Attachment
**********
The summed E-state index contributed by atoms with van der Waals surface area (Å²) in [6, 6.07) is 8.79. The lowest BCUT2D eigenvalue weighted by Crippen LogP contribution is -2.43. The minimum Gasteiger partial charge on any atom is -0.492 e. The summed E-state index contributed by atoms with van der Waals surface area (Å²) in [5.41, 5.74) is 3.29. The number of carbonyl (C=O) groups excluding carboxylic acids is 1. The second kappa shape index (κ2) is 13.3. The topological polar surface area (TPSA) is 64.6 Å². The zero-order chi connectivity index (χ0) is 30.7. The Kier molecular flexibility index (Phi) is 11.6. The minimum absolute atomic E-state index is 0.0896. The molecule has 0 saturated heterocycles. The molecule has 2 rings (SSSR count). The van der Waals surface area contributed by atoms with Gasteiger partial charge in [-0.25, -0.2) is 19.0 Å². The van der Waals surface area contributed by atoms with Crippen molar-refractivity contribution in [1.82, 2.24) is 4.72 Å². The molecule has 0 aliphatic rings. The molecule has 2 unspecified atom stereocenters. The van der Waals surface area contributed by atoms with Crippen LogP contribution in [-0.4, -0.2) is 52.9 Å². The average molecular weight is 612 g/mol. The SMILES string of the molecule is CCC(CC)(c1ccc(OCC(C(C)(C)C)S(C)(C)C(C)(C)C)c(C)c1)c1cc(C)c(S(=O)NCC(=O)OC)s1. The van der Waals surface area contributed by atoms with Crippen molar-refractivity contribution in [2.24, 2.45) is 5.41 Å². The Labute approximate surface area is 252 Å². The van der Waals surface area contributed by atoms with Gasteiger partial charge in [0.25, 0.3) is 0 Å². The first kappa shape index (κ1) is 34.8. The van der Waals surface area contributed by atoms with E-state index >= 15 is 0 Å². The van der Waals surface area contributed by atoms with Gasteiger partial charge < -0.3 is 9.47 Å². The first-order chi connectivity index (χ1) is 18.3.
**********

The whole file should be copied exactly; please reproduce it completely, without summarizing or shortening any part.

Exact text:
The summed E-state index contributed by atoms with van der Waals surface area (Å²) in [6, 6.07) is 8.79. The lowest BCUT2D eigenvalue weighted by Crippen LogP contribution is -2.43. The minimum Gasteiger partial charge on any atom is -0.492 e. The summed E-state index contributed by atoms with van der Waals surface area (Å²) in [5.41, 5.74) is 3.29. The number of carbonyl (C=O) groups excluding carboxylic acids is 1. The second kappa shape index (κ2) is 13.3. The topological polar surface area (TPSA) is 64.6 Å². The zero-order chi connectivity index (χ0) is 30.7. The Kier molecular flexibility index (Phi) is 11.6. The minimum absolute atomic E-state index is 0.0896. The molecule has 0 saturated heterocycles. The molecule has 2 rings (SSSR count). The van der Waals surface area contributed by atoms with Gasteiger partial charge in [-0.25, -0.2) is 19.0 Å². The van der Waals surface area contributed by atoms with Crippen molar-refractivity contribution in [1.82, 2.24) is 4.72 Å². The molecule has 0 aliphatic rings. The molecule has 2 unspecified atom stereocenters. The van der Waals surface area contributed by atoms with Crippen LogP contribution in [-0.4, -0.2) is 52.9 Å². The average molecular weight is 612 g/mol. The SMILES string of the molecule is CCC(CC)(c1ccc(OCC(C(C)(C)C)S(C)(C)C(C)(C)C)c(C)c1)c1cc(C)c(S(=O)NCC(=O)OC)s1. The van der Waals surface area contributed by atoms with Crippen molar-refractivity contribution in [2.24, 2.45) is 5.41 Å². The Labute approximate surface area is 252 Å². The van der Waals surface area contributed by atoms with Gasteiger partial charge in [0.25, 0.3) is 0 Å². The first kappa shape index (κ1) is 34.8. The van der Waals surface area contributed by atoms with E-state index >= 15 is 0 Å². The van der Waals surface area contributed by atoms with Gasteiger partial charge < -0.3 is 9.47 Å². The first-order chi connectivity index (χ1) is 18.3.